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on November 1, 2016
While I do not feel that this book prepared me for the PMI-PBA exam, it was nevertheless an interesting read regarding the author's experiences while working with various clients. The book looks into customer interaction and issues that a business analyst may experience and while she doesn't give straight solutions, she tries to show you the tools and skills that you need to have at your disposal in order to resolve these issues on your own. A worthwhile read and an important book to have in your business analyst library!
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on February 12, 2002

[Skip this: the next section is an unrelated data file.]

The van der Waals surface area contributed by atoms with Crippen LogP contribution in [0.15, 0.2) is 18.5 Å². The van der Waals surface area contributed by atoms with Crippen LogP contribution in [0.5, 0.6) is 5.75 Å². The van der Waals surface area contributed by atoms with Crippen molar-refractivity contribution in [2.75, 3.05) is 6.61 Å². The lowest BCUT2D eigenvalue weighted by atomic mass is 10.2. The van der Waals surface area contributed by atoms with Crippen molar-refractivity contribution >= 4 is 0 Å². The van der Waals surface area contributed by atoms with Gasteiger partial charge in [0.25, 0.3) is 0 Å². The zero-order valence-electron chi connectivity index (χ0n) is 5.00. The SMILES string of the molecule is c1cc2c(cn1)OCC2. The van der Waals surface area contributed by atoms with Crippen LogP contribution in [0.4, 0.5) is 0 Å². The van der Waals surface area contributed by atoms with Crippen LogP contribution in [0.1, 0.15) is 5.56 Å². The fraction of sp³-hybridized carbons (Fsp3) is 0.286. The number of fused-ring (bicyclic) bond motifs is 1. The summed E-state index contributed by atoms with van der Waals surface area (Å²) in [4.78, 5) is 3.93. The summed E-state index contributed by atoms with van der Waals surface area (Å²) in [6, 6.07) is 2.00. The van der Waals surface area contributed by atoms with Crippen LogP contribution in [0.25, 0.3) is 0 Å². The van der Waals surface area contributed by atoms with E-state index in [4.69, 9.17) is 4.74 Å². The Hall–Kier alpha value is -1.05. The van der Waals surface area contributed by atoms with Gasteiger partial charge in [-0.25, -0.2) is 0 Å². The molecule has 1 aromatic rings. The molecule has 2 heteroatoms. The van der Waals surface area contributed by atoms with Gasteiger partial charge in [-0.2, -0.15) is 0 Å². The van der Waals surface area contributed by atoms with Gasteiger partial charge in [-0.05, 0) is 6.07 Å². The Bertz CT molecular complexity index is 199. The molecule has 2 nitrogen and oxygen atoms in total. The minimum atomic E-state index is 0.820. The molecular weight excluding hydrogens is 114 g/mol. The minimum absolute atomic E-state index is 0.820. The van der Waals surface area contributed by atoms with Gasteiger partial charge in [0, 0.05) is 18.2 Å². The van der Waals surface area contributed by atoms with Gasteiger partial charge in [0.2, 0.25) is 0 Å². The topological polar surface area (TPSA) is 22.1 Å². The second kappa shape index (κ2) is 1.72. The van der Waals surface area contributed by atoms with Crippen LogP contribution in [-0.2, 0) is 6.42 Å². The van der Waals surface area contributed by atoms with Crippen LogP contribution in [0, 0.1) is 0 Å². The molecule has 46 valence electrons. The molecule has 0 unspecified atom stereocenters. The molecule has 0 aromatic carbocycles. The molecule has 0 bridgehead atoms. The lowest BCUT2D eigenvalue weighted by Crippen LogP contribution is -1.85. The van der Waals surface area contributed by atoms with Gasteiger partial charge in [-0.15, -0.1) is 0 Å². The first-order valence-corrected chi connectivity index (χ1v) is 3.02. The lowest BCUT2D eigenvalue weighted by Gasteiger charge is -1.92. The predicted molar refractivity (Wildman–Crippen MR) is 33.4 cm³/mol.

Ivy F. Hooks and Kristin A. Farry give their audience a clear methodology about how to eliminate rework and unnecessary features rooted in poor requirement definition for making product development or procurement faster and cheaper without sacrificing the better. Good requirement definition is more important than ever to especially fast-paced high-tech companies for which researching, developing, and commercializing products on schedule and within budget is key to be, become, and remain competitive. Interestingly, Hooks and Farry explain to their readers the profound impact that culture, education, and management have on requirement definition. Their critical examination of the "seven cultural forces that define Americans" in chapter 2 helps their (foreign) audience better understand why some (American) marketers have no time to do it right the first time, but endless time and a company bankroll to do it wrong over and over again to quote Kevin J. Clancy and Peter C. Krieg in their excellent Counter-intuitive Marketing. Hooks and Farry remind their audience that nothing can change for the faster, cheaper, and better without a management commitment. Management must make very clear through their entire organization that quality products begin long before design and manufacture. These products find their genesis in quality requirements. To summarize, Customer-Centered Products is a must read for anyone involved/interested in product development or sourcing. The only weakness of the book lies in the concentration of examples from a few industries about which Hooks and Farry are very knowledgeable.